Thirdly, the government is facing a difficult task in shaping the budget this year on account of less than expected revenue collections from GST, RBI dividend and with the prospects of additional expenditure to provide the promised economic stimulus to the economy. With the government set to borrow Rs 50,000 crore more this fiscal year, most economists expect the fiscal deficit target to breach 3.2 percent in the current fiscal year to reach around 3.5 percent.
Besides, the Narendra Modi government is set to launch its last full budget which means there will be political pressure to offer a handful of populist goodies this time. As mentioned in an earlier piece it will be interesting to watch how Jaitley manages to fix the budget math and work out his revenue projections. The monetary policy makers will be watching the budget closely, too. With revenue projections remaining tricky, the MPC (monetary policy committee) will be making a mistake by tinkering with rates without knowing which way the wind is blowing.
Along with other factors, mainly the pick-up in the retail inflation, the risk factors loom large for the MPC to go for a rate cut in 2018. If inflation continues to inch up and other linked factors trigger risk, the MPC will be left with no option but to move on to a rate hike mode. Fourth, the banking sector mess deepened with gross NPAs of banks rising close to Rs 9 lakh crore. The introduction of insolvency and bankruptcy code gave hopes of faster resolution of stressed assets in the banking sector but with huge chunk of bad loans is due for recovery, the problem remains.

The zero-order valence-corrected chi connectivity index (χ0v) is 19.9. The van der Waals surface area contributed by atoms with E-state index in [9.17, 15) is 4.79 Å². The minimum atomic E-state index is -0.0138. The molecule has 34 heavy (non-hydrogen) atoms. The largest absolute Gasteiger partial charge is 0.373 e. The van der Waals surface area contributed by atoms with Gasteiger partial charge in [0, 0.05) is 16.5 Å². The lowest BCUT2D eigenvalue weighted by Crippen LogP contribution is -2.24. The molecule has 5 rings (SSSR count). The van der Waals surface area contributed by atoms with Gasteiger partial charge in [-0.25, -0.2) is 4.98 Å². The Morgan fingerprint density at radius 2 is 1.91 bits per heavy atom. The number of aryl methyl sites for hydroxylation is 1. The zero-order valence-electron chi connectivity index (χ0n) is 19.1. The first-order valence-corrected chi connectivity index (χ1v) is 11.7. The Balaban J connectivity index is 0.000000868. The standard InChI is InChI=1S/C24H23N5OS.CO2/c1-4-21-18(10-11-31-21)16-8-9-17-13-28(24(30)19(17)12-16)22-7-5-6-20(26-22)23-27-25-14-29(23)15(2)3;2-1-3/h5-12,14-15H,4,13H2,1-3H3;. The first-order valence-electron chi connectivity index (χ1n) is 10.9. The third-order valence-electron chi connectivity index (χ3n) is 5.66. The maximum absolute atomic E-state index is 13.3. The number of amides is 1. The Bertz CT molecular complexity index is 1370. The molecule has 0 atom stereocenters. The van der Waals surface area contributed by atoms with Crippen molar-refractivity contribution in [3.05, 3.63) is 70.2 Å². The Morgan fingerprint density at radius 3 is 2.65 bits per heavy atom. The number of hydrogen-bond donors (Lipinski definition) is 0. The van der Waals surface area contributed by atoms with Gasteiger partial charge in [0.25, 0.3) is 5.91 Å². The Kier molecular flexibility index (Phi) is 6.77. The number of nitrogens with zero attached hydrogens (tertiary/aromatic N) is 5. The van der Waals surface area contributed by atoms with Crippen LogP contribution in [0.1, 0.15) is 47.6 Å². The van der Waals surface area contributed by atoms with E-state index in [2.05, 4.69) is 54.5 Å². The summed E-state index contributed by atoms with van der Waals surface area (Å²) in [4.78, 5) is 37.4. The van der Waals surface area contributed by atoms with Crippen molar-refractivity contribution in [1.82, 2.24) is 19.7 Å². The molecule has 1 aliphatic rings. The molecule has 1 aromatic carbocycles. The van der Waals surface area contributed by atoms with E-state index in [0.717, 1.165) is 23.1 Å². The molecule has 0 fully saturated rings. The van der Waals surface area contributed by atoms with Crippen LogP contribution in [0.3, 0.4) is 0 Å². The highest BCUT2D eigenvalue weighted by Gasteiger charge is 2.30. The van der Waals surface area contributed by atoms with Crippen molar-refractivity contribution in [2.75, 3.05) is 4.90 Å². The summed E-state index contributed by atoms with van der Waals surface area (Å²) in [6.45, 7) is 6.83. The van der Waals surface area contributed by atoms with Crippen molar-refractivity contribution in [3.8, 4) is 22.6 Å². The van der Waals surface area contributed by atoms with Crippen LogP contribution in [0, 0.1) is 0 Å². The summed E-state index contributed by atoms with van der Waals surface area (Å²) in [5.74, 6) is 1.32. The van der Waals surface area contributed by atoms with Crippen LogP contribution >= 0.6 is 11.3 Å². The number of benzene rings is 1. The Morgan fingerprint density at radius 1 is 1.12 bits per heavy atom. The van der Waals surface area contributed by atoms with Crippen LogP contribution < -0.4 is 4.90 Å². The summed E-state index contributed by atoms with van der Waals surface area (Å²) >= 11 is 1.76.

The government offered a fresh lease of life to banks when it offered a Rs 2.11 lakh crore package to state-run banks, of which Rs 1.35 lakh crore will come through recapitalisation bonds. To what extent the bankruptcy code and the bail-out package will work in favour of the banking sector will be watched closely in the year 2018. Fifth, subsidy-reforms aided by Aadhaar progressed well during the year. Total DBT transactions, or the amount government transfers directly to citizens under various state-sponsored schemes, has reached Rs 84,802 crore so far in the current financial year (2017-18). That’s compared with Rs 74,707 crore in the financial year 2016-17, Rs 61,942 crore in 2015-16 and Rs 38,926 crore in the fiscal year before that.
In other words, within a period of four financial years, the DBT amount has more than doubled and in the current financial year, as the trend suggests, the amount might cross well over Rs 1 lakh crore as this Economic Times report suggests.
To sum up, from a reform perspective, Modi government has been pro-active on the reform front. Be it GST, subsidy rationalisation or banking sector reforms, the year marked good progress. But, on other hand, the pain points in the economy accentuated. One cannot expect the Modi-government to continue with the same pace on the reform-front ahead of 2019 General Elections, especially after the Gujarat poll results came as a shocker to the BJP leadership. To conclude, 2018 will be an interesting year to watch out for economy-observers.
(Data support from Kishor Kadam)
Updated Date: Dec 29, 2017 13:39 PM